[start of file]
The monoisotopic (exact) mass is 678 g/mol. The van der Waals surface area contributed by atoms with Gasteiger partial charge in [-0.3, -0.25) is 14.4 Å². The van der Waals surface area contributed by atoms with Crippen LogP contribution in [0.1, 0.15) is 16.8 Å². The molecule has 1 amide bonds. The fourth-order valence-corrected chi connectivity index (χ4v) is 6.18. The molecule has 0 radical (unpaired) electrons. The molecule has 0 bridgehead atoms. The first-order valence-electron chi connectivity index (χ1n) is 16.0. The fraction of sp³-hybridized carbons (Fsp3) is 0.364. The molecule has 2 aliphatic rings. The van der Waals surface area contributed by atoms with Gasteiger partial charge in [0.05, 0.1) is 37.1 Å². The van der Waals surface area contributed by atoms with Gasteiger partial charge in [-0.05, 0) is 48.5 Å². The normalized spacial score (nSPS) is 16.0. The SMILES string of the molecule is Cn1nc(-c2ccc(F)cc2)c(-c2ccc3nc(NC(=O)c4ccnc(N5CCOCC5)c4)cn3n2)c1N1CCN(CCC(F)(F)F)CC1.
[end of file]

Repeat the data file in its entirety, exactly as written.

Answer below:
The monoisotopic (exact) mass is 678 g/mol. The van der Waals surface area contributed by atoms with Gasteiger partial charge in [-0.3, -0.25) is 14.4 Å². The van der Waals surface area contributed by atoms with Crippen LogP contribution in [0.1, 0.15) is 16.8 Å². The molecule has 1 amide bonds. The fourth-order valence-corrected chi connectivity index (χ4v) is 6.18. The molecule has 0 radical (unpaired) electrons. The molecule has 0 bridgehead atoms. The first-order valence-electron chi connectivity index (χ1n) is 16.0. The fraction of sp³-hybridized carbons (Fsp3) is 0.364. The molecule has 2 aliphatic rings. The van der Waals surface area contributed by atoms with Gasteiger partial charge in [0.05, 0.1) is 37.1 Å². The van der Waals surface area contributed by atoms with Gasteiger partial charge in [-0.05, 0) is 48.5 Å². The normalized spacial score (nSPS) is 16.0. The SMILES string of the molecule is Cn1nc(-c2ccc(F)cc2)c(-c2ccc3nc(NC(=O)c4ccnc(N5CCOCC5)c4)cn3n2)c1N1CCN(CCC(F)(F)F)CC1.